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Angular photogrammetric analysis of the soft tissue profile in 12-year-old southern Chinese

  • Cindi SY Leung1,
  • Yanqi Yang1,
  • Ricky WK Wong2,
  • Urban Hägg1,
  • John Lo3 and
  • Colman McGrath4Email author
Head & Face Medicine201410:56

https://doi.org/10.1186/s13005-014-0056-3

Received: 15 July 2014

Accepted: 12 December 2014

Published: 24 December 2014

Abstract

Introduction

To quantify average angular measurements that define the soft tissue profiles of 12-year-old southern Chinese and to determine gender differences.

Materials and methods

A random population sample of 514 12-year-old children was recruited (about 10% of a Hong Kong Chinese birth cohort). Photographs were taken in natural head posture and 12 soft tissue landmarks were located on the photos to measure 12 angular measurements using ImageJ (V1.45s) for Windows. Approximately 10% of photographs were reanalyzed and method error was calculated. Angular norm values for the 12 parameters were determined and gender differences were assessed using 2 sample T-test with 95% confidence interval.

Results

The response rate was 54.1% (278/514). Norm values for the 12 angular measurements were generated. The greatest variability was found for the nasolabial (Cm-Sn-Ls) and labiomental (Li-Sm-Pg) angles. Gender differences were found in 4 angular parameters: vertical nasal angle (N-Prn/TV) (p < 0.05), cervicomental angle (G-Pg/C-Me) (p < 0.001), facial convexity angle (G-Sn-Pg) (p < 0.01) and total facial convexity angle (G-Prn-Pg)(p < 0.01).

Conclusion

Norm values for 12 angular measurements among 12-year-old southern Chinese children were provided and some variability noted. Gender differences were apparent in several angular measurements. This study has implications in developing norm values for southern Chinese and for comparison with other ethnic groups.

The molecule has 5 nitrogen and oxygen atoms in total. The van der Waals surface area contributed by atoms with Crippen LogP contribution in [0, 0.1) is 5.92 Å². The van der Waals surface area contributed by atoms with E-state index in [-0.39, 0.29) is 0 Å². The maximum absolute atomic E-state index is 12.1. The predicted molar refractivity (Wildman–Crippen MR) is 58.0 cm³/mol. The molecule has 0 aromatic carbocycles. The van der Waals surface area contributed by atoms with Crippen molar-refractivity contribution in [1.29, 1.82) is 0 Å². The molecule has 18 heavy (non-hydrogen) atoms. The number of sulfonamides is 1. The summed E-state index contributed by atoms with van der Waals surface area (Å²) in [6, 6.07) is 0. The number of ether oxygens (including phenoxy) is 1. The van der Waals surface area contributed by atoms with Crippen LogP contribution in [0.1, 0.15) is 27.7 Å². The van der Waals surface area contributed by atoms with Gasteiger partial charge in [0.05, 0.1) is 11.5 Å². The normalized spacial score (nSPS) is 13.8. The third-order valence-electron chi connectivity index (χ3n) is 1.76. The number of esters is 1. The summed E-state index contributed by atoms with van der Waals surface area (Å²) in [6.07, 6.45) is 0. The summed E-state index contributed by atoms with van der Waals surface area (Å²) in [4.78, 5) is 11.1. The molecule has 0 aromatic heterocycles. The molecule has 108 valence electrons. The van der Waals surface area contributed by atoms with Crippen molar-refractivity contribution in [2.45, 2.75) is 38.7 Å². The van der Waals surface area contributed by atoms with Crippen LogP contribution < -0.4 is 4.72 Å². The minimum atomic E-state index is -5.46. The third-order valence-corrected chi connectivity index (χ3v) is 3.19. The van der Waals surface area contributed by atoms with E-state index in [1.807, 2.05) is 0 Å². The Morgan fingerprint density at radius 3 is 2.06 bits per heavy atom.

Keywords

Photogrammetric analysisSoft tissue profile12-year-old southern Chinese

Introduction

The assessment of the patients’ soft tissue profile is a critical step in orthodontic diagnosis and treatment planning. Achieving a pleasing esthetic profile is an important goal of orthodontic therapy, and can influence the treatment decision to extract teeth or not [1].

In the early twentieth century, orthodontic treatment goals were limited to achieving a functional occlusion and stability of the dentition. Although soft tissue esthetics were noted, little could be done to alter the soft tissue profile [2].

The introduction of orthopaedic and craniofacial surgical techniques in the 1960s and 1970s has allowed facial harmony to be incorporated into treatment goals [3]. The introduction of skeletal anchorage techniques has also produced positive results. These advances in technology have allowed greater improvements in facial profile aesthetic outcomes from orthodontic care.